Changes in the Brain Resulting from Anorexia

 It has been called the “eating disordered brain”, but what does that mean exactly?

 Below are some examples of studies and research conducted with patients suffering from anorexia and how the disease affects their brain functioning, brain weight, behaviors, the ability to experience pleasure, sleep problems and can even result in death.

*One study, confirmed that anorexic patients cling to familiar behavioral responses more frequently than healthy subjects, thus suppressing alternative behavior. Brain images also showed that in patients with anorexia compared with healthy subjects, a certain network pathway between the cortex and the diencephalon is less activated.

This network pathway plays a decisive role in initiating and controlling actions under rapidly changing environmental demands. This makes decreases one’s ability to plan, concentrate, have motivation, and be able to make quick decisions needed in cases such as driving.

*Another study measured brain volume deficits among underweight patients with the illness to evaluate if the decline is reversible thought short-term weight restoration. The scans indicated that when the women with anorexia nervosa were in a state of starvation they had less grey matter brain volume compared to the healthy women. Those who had the illness the longest had the greatest reductions in brain volume when underweight.

Grey matter called the caudate nucleus, is a network of closely packed neuron cell bodies of the brain. The grey matter includes regions of the brain involved in muscle control, sensory perceptions, such as seeing and hearing, memory, emotions and speech, which is an important nerve center for controlling movement and cognitive processing.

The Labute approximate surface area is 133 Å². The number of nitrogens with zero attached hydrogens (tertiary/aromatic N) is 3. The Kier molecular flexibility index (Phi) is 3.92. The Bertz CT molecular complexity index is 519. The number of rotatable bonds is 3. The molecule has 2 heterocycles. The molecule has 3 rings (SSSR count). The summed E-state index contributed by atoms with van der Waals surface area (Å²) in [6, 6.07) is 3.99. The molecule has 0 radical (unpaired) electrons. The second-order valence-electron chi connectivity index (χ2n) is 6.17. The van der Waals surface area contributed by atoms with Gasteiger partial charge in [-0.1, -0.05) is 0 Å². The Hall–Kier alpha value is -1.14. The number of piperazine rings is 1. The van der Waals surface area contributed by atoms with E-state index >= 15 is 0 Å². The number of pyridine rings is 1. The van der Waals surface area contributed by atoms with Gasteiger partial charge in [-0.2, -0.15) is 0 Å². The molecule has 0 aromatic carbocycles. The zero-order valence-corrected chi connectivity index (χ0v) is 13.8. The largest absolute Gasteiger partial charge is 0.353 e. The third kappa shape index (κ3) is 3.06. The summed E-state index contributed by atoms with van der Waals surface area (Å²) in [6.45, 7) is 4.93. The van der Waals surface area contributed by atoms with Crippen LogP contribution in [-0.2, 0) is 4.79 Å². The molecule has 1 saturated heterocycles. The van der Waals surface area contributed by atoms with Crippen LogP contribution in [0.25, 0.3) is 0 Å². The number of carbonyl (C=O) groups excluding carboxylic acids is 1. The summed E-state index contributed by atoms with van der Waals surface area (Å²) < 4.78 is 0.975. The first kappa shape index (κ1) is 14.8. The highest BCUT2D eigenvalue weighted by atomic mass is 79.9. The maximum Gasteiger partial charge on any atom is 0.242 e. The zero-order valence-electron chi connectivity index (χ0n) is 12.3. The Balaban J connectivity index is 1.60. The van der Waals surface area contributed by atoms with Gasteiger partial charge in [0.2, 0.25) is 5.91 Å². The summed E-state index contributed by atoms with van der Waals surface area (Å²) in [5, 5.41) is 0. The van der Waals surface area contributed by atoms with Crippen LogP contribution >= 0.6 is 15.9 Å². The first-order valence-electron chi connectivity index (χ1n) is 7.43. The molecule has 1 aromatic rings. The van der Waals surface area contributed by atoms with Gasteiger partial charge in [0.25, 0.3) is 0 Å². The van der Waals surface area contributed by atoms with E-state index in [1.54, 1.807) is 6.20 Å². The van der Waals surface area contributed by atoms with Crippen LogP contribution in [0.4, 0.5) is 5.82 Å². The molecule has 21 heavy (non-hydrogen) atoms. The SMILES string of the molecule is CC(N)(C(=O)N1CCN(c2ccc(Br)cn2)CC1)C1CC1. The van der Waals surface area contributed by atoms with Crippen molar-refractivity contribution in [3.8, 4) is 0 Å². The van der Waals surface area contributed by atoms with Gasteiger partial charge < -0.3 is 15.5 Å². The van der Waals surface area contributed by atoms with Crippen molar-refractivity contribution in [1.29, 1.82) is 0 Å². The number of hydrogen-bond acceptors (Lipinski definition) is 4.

*Persistent brain abnormalities in women with anorexia, even in those recovered (maintaining a healthy weight for a period of a year) show a high relapse rate for this disorder. According to a study at the University of Pittsburg and published in the American Journal of Psychiatry, anorexics show a decreased ability to differentiate between winning and losing, not fully experiencing immediate pleasure and possibly not appreciating the positive feelings associated with food.

*In another instance, people with anorexia performed significantly worse on tasks measuring attention, visuo-spatial ability and memory. Tasks that measured mental flexibility and the ability to learn new things, showed impairment in anorexics. In addition, when assessing the brain through MRIs a most anorexics had enlarged lateral ventricles and dilated sulci. Enlarged lateral ventricles could result in less time spent during stage 4 sleep, headaches, shortness of breath.

The fourth stage of sleep is when our muscles and our brains regenerate. This process is necessary to keep us healthy, and to keep our brains functioning normally. If this stage of sleep is shortened or missed completely, the immune system becomes weak and the brain stops functioning as it should. This can cause serious health problems such as experiencing an abnormal mental state and if one experiences a prolonged deprivation of stage 4 sleep, death is a possibility.

So if you think that your anorexic diagnosis only means that you are restricting caloric intake and may feel slightly tired or some other mild symptoms that you have rationalized or disregarded altogether, you can tell from the information above that you are in serious danger if you do not get help and back to a healthy body weight and mindset.

-Dr. J


Some of the information and studies in this blog were from published sources such as neuropsychiatryreviews, psych central, University Hospital Heidelburg, and Internation Journal of Eating Disorders and the US Library Medicine and the NIH.

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